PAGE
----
Five ways to improve patient care and staff morale

New models of care, including the work of the vanguards, are key to the delivery of sustainability and transformation plans (STPs) which are being developed across the country. Transforming health and care services requires a valued and engaged workforce and in this blog, Dr Nav Chana, Clinical Adviser for Workforce Redesign – part of NHS England’s New Care Models Programme, shares five ways to approach this.

It is a crucial time to galvanise the NHS workforce if we are genuinely interested in reform and embracing the opportunities for staff and patients to work together differently. We need to engage individuals, organisations and systems and make more effective use of the resources we already have for wholly integrated care that works around the needs of a population.

Without the backing of a workforce that feels valued and motivated, we cannot continue to drive change to services for the communities they serve. The Academy of Medical Royal Colleges has recently published a statement on their continued support for the new care models programme. Working together, we have set out a number of actions we will take to harness the collective power of professionals from all medical disciplines, as well as other members of the workforce, to help spread new models of care across the wider NHS and care services.

Strengthening our connections with The Academy of Medical Royal Colleges will help us to share practical ideas, tackle any tensions and support clinicians to be the leaders of change and positively influence the wider workforce.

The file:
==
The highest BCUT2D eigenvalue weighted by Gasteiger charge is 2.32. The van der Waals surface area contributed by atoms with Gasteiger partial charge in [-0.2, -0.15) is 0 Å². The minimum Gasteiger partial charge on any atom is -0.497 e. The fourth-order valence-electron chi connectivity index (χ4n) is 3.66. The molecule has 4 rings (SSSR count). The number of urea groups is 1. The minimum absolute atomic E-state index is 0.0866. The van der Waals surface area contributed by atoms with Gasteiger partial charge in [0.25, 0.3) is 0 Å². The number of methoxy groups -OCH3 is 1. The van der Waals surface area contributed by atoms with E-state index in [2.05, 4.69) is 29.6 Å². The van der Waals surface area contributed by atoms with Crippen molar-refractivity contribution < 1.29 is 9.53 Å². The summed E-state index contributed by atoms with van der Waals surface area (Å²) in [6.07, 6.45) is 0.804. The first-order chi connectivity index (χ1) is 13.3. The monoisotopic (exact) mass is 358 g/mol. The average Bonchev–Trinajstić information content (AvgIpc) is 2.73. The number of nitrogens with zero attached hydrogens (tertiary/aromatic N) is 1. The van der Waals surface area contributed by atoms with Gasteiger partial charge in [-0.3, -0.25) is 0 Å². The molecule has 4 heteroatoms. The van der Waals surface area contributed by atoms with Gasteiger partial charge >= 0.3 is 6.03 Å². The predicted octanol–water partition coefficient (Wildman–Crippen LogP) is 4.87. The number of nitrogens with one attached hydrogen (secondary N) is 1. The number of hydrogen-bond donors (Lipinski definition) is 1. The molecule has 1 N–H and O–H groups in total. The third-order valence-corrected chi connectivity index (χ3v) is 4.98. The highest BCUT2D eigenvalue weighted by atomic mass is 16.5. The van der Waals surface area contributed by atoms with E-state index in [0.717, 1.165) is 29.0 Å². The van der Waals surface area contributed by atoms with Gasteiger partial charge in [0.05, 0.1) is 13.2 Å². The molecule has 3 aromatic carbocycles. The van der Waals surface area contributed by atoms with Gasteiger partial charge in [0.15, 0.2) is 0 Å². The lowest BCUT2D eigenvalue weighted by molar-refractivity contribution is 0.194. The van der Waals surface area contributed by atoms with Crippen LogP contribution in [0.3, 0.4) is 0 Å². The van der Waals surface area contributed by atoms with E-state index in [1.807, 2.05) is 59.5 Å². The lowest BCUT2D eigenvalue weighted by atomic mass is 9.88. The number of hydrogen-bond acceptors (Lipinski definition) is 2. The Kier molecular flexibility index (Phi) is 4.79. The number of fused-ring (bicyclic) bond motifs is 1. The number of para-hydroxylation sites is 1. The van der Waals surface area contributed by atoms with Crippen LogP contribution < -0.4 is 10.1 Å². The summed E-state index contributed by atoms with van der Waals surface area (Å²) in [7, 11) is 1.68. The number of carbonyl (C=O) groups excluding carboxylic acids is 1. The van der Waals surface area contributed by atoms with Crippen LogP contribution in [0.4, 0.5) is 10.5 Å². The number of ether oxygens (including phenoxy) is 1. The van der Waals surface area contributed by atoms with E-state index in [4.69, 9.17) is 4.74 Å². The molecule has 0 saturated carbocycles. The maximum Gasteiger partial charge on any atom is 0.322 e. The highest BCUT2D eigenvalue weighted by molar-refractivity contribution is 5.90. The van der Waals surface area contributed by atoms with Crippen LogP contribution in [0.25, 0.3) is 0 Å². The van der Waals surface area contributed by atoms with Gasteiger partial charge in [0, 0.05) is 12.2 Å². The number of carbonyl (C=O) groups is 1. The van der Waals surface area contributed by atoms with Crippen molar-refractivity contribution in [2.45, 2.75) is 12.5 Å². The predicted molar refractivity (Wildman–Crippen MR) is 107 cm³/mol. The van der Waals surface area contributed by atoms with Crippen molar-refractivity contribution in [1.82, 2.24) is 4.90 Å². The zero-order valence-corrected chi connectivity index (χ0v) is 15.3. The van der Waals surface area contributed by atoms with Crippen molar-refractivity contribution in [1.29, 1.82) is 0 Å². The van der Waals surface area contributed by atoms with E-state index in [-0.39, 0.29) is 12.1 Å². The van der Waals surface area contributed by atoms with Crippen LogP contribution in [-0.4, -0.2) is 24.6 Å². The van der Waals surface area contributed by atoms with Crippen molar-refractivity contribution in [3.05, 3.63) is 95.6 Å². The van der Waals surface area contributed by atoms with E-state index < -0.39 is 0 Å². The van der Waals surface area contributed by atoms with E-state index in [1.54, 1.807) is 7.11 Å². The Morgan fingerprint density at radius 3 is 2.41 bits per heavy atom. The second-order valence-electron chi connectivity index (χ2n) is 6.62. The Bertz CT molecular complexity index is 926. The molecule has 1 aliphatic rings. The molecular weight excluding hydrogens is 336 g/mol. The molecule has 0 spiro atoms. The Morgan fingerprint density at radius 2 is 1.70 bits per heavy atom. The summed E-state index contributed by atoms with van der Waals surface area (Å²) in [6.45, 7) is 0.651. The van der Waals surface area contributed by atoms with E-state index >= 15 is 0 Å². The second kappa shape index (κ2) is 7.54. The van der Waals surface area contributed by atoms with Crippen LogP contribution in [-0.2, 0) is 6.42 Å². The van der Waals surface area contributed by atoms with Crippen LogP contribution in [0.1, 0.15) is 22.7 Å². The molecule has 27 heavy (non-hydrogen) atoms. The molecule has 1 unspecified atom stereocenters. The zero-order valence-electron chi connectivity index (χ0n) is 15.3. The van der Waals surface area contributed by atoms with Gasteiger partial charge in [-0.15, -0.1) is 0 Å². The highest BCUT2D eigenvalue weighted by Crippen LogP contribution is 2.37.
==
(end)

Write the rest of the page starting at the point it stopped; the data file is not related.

So, how do we keep people healthier and happier at the same time as nurturing our workforce? Here are five ways to guide the approach:

  1. Change the model of care, rather than fixating on staff numbers – the ‘assets’ (i.e. staff) we need to make improvements are already at our disposal and we must work with and involve them continually. The experiences from the vanguards tells us that the dedicated staff you have are the staff you need but they may need help in developing their skills so that they are able to deliver care differently.
  2. Use analysis of population health to drive workforce modelling – take an approach that is ‘blind’ to organisational or professional boundaries, where the focus is on groups or communities of people with similar needs and develop your team around that common cause. This way, new roles or extra capacity are not needed.
  3. Be pragmatic – do what you can rather than wait for the perfect solution or organisational change. Let’s embrace the opportunities for healthcare professionals and patients when we come together and work as one team to achieve goals that are important to patients.
  4. Collaborative not positional leadership – good leaders connect people. Supporting a culture and appetite for integration rather than individual gain is essential.
  5. Community support – patients, carers and their support networks, for instance charities and other voluntary groups, are a key part of the future workforce – include them in their care and listen to what they say!

Still got questions or need advice on how to go about making changes? Please get in touch with a member of the new care models programme team through is a wealth of learning that can be shared from vanguards and integrated care pioneers. Practical support is also available.

Dr Nav Chana

Dr Nav Chana, National PCH Clinical Director, National Association of Primary Care (NAPC).

Dr Nav Chana has served as NAPC Chair for four years and has been integral to the development and roll out of more than 200 primary care home (PCH) sites across England. He has been a GP at the Cricket Green Medical Practice in South West London for over 26 years.

Previously Nav was Clinical Adviser for Workforce Redesign for the new care models programme, Director of Education Quality for Health Education South London and Postgraduate Dean for General Practice and Community-Based Education.

Nav featured in Pulse’s Power 50 list of the most influential GPs in 2018.